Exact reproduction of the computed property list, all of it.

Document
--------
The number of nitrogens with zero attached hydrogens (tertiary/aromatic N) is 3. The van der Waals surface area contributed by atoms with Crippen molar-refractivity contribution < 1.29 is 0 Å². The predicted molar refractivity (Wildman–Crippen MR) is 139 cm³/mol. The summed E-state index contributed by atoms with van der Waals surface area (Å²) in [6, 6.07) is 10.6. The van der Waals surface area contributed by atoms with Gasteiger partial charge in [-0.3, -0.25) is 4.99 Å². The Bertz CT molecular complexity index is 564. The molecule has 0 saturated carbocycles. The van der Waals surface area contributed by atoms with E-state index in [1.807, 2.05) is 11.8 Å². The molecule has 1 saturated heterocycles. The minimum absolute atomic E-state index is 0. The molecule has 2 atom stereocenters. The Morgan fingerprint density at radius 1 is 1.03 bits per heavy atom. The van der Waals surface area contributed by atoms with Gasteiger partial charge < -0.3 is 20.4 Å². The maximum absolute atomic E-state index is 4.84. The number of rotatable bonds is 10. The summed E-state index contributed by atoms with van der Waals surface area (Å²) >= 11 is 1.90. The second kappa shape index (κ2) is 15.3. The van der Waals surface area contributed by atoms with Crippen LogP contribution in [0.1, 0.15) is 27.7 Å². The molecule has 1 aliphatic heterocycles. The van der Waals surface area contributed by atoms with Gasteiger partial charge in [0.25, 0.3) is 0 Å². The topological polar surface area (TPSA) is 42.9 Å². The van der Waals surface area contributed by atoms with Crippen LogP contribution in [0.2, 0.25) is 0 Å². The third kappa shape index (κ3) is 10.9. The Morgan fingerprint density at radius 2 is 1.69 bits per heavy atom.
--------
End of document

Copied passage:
The number of nitrogens with zero attached hydrogens (tertiary/aromatic N) is 3. The van der Waals surface area contributed by atoms with Crippen molar-refractivity contribution < 1.29 is 0 Å². The predicted molar refractivity (Wildman–Crippen MR) is 139 cm³/mol. The summed E-state index contributed by atoms with van der Waals surface area (Å²) in [6, 6.07) is 10.6. The van der Waals surface area contributed by atoms with Gasteiger partial charge in [-0.3, -0.25) is 4.99 Å². The Bertz CT molecular complexity index is 564. The molecule has 0 saturated carbocycles. The van der Waals surface area contributed by atoms with E-state index in [1.807, 2.05) is 11.8 Å². The molecule has 1 saturated heterocycles. The minimum absolute atomic E-state index is 0. The molecule has 2 atom stereocenters. The Morgan fingerprint density at radius 1 is 1.03 bits per heavy atom. The van der Waals surface area contributed by atoms with Gasteiger partial charge < -0.3 is 20.4 Å². The maximum absolute atomic E-state index is 4.84. The number of rotatable bonds is 10. The summed E-state index contributed by atoms with van der Waals surface area (Å²) >= 11 is 1.90. The second kappa shape index (κ2) is 15.3. The van der Waals surface area contributed by atoms with Crippen LogP contribution in [0.1, 0.15) is 27.7 Å². The molecule has 1 aliphatic heterocycles. The van der Waals surface area contributed by atoms with Gasteiger partial charge in [0.25, 0.3) is 0 Å². The topological polar surface area (TPSA) is 42.9 Å². The van der Waals surface area contributed by atoms with Crippen LogP contribution in [0.2, 0.25) is 0 Å². The third kappa shape index (κ3) is 10.9. The Morgan fingerprint density at radius 2 is 1.69 bits per heavy atom.